How digital nomads contribute to the economic transformation of developing countries

Developing countries attract nomads with a lower cost of living. Though nomads contribute to local economies, their higher incomes also raise housing costs, displacing residents, according to a growing (but in my view, mostly false) consensus. (I'm quoted in the article.)

While digital nomads bring fresh money, emerging economies must balance this against protecting longtime natives from being priced out of their own neighborhoods, according to Isabela De los Rios Hernández, writing for Harvard International Review.

The American and Chinese economies both grew at the same rate in Q3: 4.9%

The Chinese economy beat Q3 expectations by coming in at 4.9% growth. The US economy also beat expectations and came in at 4.9% growth. Both growth rates are expected to slow in the coming quarters. 

It appears that China's economy will never even come close to matching the size of the US economy, despite China's much larger population. The US GDP is over $26 trillion, while the Chinese GDP is less than $18 trillion

On a per-capita GDP basis (a general measure of the average economic wealth of citizens), China's economy is about average, globally. The Chinese people are, on average, significantly poorer than Mexicans and even Russians

The Guardian joins the trend of using universal quantifiers to express a minority. Wait, what?

The Guardian Opinion headline, "Why are young people all growing mullets? I’ve been inspired by a much better hairstyle," joins a noxious trend of using a universal quantifier -- "all" or "every," for example -- to refer to a subset that is actually a minority. 

It's sloppy and unprofessional. And it's a lie. 

The percentage of "young people" "growing mullets" is in fact a minority. The trend may or may not be growing. But even "most" is a lie. "All" is a ridiculous and obvious lie. 

Pointing this out pegs me as a stuffy scold. After all, the piece is frivolous, the topic irrelevant. 

But I fear the motivation for such flabby language is that in today's media landscape, professional media competes with social media in the global contest for eyeballs. And so professional media feels the need to loosen standards, dumb down language and lie casually to compete with the everyday speech patterns of people who aren't expected to use dictionaries or adhere to AP style.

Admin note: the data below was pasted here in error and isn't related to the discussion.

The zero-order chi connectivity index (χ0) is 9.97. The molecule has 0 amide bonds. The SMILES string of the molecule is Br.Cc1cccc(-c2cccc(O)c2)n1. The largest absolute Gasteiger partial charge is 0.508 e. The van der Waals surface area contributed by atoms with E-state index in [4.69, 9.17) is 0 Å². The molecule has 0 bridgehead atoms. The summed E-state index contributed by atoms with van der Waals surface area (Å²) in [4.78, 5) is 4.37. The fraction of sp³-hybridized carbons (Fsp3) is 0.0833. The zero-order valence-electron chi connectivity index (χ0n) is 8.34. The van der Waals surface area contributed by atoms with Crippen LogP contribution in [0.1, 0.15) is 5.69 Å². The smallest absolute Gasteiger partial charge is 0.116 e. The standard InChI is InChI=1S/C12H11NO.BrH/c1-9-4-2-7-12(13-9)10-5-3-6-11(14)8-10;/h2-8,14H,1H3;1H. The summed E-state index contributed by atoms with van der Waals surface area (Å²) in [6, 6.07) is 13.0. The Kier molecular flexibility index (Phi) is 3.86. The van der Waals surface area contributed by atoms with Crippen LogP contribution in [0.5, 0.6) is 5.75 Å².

And what is gained? The headline, "Why are young people growing mullets?" serves the headline's purpose perfectly. The addition of "all" does nothing more than to colloquialize -- a deliberate and lazy lie designed to be relatable to a public that deliberately and casually lies in everyday speech.

I don't know when legitimate news publications started doing this. But now they all do it. 

See how wrong that is? 

A food pornographer at work

Here's me taking a picture of cooked agave (ready to be fermented and distilled into mezcal) in the Oaxaca Valley, and the resulting picture. (First picture by my friend, Leo. Second picture by me.) 

Pebble, the social network formerly known as T2, is shutting down

The post-Twitter social scene just got a little simpler with the announced closure of Pebble, the social network formerly known as T2.

The app maxed out at 3,000 daily active users and 20,000 registered users, but fell to 1,000 daily users after changing the name from T2, according to TechCrunch.

The service closes November 1, according to Mashable

I was one of those daily users, and felt like the interface improved a bit after the re-branding. But, in general, I think fewer is better when it comes to social networks. 

What to know about new generative AI tools for criminals

ChatGPT and other mainstream LLMs sparked a revolution in generative AI this year. But their safeguards against misuse left an opening for alternative LLMs designed specifically to boost cyberattacks. Tools like WormGPT and FraudGPT emerged on the dark web, offering AI-powered capabilities to automate phishing, gather intelligence on victims, and generate malware. These tools make it easier for unsophisticated hackers to launch attacks by generating persuasive phishing emails or custom malware code. Here's my article on SecurityIntelligence telling you all you need to know. 

On the limits of AirTagged luggage

Placing AirTags in luggage gives you a sense of control -- a false sense of control, it turns out. 

We flew Sunday and Monday from San Francisco to Dallas, Dallas to Madrid, then Madrid to Marrakech. We booked all flights through American Airlines, but the final two legs were served by the Spanish airline, Iberia. 

American transferred our four bags in Dallas, but Iberia loaded only three of them, leaving one in Dallas. I know this because I have an AirTag in each of our suitcases.

When we called Iberia, they gave us a 900 number to call, and implied that it was an Iberian number. When we called, we learned that it was in fact the general number number for American Airlines, which has no access to our luggage.

We we called again, Iberia told us that there's nothing they can do; we all have to wait for the airport, somehow. When we offered to tell them exactly where in DFW Terminal D the luggage is, they had no interest, as they have no intention of doing anything about our lost luggage.

And so our AirTags give up up-to-the-minute reports on exactly where our luggage is, the knowledge is useless. It's in the control of Iberian Airlines, which has no intention of delivering our luggage.